The Durst, as you rightly suspect, isn't available right now. I was going to use it but it's blown a bulb probably due to all the moving and bumping it's had over the last few years. It's a sturdy beast but not as nice to use as the Philips when it comes to multigrade paper. Still, I see some handheld 5x4 in my future so I'll order a bulb today.

Good point about the changing of paper grades. Maybe breaking up the darkroom session with a good, hearty lunch is the answer? As for punchy prints? Yes, I'll need to be wary of that, no doubt. It might take a little time adjusting to real prints as opposed to "processed" neg scans which can basically be whatever you want them to be. I definitely don't want soot and whitewash but I'm not too interested in zone system levels of shadow detail (despite what I've already said about the open door print!). I want to get away from overly literal interpretations of things and places.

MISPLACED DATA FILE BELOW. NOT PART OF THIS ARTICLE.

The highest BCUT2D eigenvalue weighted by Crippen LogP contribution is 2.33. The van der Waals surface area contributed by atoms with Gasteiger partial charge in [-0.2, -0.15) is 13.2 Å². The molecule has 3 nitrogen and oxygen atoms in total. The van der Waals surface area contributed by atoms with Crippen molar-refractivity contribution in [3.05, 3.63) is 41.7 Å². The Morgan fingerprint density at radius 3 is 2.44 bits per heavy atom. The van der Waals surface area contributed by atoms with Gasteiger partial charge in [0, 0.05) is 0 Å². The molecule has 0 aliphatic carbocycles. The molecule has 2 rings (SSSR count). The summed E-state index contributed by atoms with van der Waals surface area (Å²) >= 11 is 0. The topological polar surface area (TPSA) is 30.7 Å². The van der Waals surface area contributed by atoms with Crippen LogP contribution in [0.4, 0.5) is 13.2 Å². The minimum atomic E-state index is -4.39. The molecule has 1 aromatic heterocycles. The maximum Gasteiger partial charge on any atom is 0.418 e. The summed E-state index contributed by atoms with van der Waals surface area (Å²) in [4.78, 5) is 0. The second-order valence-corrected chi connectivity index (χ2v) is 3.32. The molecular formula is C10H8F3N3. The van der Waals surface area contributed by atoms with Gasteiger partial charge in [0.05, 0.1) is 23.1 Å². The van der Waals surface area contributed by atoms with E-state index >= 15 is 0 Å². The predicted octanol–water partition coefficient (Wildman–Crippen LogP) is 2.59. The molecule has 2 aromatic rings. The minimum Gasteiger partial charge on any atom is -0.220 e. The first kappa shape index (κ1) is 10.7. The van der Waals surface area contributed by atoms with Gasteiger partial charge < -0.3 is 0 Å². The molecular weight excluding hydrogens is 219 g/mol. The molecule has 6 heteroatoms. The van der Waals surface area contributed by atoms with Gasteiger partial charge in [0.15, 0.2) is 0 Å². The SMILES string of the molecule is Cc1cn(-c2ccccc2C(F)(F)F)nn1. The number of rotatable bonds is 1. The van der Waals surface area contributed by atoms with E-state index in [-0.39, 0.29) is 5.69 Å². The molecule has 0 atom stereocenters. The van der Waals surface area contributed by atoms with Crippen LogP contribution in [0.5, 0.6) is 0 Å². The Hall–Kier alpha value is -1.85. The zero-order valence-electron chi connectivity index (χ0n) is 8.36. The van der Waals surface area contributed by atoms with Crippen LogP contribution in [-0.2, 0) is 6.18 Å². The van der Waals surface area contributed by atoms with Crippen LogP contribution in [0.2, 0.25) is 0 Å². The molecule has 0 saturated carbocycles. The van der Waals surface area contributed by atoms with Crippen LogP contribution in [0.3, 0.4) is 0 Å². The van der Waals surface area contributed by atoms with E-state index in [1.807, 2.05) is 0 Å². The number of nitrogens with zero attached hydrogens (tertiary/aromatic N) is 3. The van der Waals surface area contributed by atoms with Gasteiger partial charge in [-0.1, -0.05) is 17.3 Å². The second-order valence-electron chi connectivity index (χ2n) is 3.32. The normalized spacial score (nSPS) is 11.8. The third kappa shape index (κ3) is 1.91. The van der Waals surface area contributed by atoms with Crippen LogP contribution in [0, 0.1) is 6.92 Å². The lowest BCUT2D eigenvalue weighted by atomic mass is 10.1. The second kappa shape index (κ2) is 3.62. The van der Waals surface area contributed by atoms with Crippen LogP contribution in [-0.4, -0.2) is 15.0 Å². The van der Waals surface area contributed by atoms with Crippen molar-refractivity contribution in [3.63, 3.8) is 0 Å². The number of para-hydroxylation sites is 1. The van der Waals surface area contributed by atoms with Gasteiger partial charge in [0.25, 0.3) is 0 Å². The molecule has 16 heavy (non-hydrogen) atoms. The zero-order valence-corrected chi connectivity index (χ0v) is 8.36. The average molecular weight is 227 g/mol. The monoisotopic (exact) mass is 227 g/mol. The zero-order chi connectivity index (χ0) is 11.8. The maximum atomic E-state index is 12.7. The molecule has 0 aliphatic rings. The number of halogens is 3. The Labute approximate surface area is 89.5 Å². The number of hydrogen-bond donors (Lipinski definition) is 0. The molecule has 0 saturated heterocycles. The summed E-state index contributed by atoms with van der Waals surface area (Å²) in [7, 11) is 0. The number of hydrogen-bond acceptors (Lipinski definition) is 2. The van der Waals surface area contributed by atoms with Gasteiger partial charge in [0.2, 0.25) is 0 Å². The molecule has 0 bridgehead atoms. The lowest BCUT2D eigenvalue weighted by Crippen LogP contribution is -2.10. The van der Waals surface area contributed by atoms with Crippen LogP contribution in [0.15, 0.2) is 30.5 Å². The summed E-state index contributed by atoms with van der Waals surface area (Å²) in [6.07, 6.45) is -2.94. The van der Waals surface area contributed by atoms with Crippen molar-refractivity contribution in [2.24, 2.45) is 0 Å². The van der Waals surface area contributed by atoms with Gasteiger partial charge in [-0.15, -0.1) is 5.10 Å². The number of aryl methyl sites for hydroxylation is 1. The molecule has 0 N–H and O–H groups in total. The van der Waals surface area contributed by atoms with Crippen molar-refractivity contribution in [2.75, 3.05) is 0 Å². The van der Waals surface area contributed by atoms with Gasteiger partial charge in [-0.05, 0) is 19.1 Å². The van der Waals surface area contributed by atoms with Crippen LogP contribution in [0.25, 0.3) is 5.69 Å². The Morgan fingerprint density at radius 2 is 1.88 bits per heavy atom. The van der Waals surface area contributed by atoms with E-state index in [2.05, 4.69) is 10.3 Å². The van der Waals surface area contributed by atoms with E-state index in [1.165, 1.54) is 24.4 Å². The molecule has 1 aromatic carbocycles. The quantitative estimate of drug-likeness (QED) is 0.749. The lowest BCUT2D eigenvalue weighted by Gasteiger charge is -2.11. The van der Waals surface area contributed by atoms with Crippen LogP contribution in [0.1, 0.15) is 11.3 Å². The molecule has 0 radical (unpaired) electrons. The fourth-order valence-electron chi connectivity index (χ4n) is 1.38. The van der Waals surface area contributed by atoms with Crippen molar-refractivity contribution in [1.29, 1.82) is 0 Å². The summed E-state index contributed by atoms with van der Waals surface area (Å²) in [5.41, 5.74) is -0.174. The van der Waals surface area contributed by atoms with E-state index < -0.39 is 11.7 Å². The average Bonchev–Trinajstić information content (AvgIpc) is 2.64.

DavidM said...

I agree about overly literal.
The real answer (but entirely futile) is to have given another half-stop in the first place. I'm not entirely convinced that every print should have a solid, maximum, black-velvet-in-a-coal-mine black. Due to a happy combination of circumstances, I have an Edward Weston Pepper No 30, a real print, made by Cole Weston not Edward, but using Edward's negative, his written instructions and the original light bulb. The blacks are most certainly not solid BVIACM and yet, somehow I like it as it is.
But on the other hand, we have established, in a previous post, that my screen differs from yours, so any judgement I may make on this screen must defer to yours, on your screen.